Read This: 101 Organic Gardening Hacks, The Spirit of Stone, and The Cocktail Hour Garden

A raft of gardening books has piled up on my desk this spring. I’m tempted to lash the whole stack into a raft and paddle to a deserted island, where I’ll have time to read them all (if only that wouldn’t make them soggily unreadable). If you’re looking for some good gardening books to kick back with this summer, here are three I’ve recently enjoyed and recommend.

101 Organic Gardening Hacks: Eco-friendly Solutions to Improve Any Garden, by Shawna Coronado, Cool Springs Press (January 1, 2017)

Shawna Coronado, a Chicago-based speaker and blogger on gardening and wellness, applies the trendy idea of “hacking” — creatively using something in a way it wasn’t necessarily intended — to gardening and outdoor decorating in this appealing, well-illustrated book. From organizing seed packets in a photo album to building a garden tower out of leftover plastic pots to making your own seed-starter soil, Coronado offers up a variety of clever gardening practices that DIYers, thrifters, and eco- and cost-conscious gardeners will especially enjoy. On a visit to Austin, she even spotted a hack in my collection of steel-pipe and tractor-rim planters in my entry garden and included it on page 115.

Many of the featured hacks are classic gardening solutions from a time when people were thriftier and more inclined to reuse household scraps — i.e., grandmotherly garden practices like using old pantyhose as plant ties. But that’s not to say they aren’t still clever and thrifty gardening solutions for today. In our age of buy-new, buy-specialized, it’s refreshing to remind ourselves, as this charming book does, that gardening need not be a rarefied, costly endeavor, and that gardening — an inherently creative act — lends itself to creative solutions.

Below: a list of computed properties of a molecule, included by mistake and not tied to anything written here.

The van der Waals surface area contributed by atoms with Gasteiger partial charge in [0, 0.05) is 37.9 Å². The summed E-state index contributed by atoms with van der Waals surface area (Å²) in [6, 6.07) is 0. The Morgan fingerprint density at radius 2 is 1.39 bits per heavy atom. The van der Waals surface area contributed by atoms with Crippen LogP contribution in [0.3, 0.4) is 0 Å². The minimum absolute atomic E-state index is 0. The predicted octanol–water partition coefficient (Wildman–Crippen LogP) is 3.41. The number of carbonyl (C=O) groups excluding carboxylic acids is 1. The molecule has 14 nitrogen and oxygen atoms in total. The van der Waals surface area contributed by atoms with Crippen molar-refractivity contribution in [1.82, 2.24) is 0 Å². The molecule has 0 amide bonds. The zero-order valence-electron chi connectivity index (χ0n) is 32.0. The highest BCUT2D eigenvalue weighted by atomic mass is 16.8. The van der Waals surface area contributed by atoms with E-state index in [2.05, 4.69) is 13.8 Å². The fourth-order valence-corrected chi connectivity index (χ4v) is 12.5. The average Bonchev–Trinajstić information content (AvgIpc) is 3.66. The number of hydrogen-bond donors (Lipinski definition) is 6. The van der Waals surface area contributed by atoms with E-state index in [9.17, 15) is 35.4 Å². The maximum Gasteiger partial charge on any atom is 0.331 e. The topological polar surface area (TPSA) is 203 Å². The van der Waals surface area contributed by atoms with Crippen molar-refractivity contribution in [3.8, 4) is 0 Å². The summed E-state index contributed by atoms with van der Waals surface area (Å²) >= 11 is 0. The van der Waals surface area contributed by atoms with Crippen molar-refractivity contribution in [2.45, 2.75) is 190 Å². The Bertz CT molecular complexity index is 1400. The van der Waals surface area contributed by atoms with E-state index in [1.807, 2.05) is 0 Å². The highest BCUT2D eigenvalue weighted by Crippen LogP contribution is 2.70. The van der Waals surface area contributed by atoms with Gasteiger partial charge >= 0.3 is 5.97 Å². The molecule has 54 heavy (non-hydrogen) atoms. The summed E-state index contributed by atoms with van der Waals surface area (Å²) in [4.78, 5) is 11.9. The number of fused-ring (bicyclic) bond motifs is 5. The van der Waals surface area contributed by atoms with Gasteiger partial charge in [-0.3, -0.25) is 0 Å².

The Spirit of Stone: 101 Practical & Creative Stonescaping Ideas for Your Garden
by Jan Johnson, St. Lynn’s Press (February 15, 2017)

Jan Johnsen, a New York-based designer, instructor at New York Botanical Garden, and blogger at Serenity in the Garden, “has a soft spot for hard rock.” In The Spirit of Stone, her fourth book, she indulges her love for stone with poetic musings about its ageless presence in a garden, its practicality and grace as a building material, and even the cultural lore that has been ascribed to certain kinds of rock, like standing stones, Chinese scholars’ stones, and Native American split rocks. Stone’s “unique appeal,” she writes, “lies in its ability to be many things, from a solitary garden feature to an artful wall or a quiet gravel ‘sea.'”

As Johnsen points out, stone forms the bones of most gardens, from paths and patios to steps and walls, and she shares design and construction tips for using it. Artistic stonework — rock gardens, crevice gardens, Zen gravel gardens, dry streams, pebble mosaics, and stone “waterfalls” — is also described with how-to instruction. Lastly, plants that play especially well with stone by growing in crevices, cascading over walls, or brightening shady rock gardens are suggested with useful design advice. If you weren’t already sold on incorporating stone into your garden, this book’s inspiring images and eloquent descriptions will convince you.

The Cocktail Hour Garden: Creating Evening Landscapes for Relaxation and Entertaining
by C.L. Fornari, St. Lynn’s Press (March 1, 2016)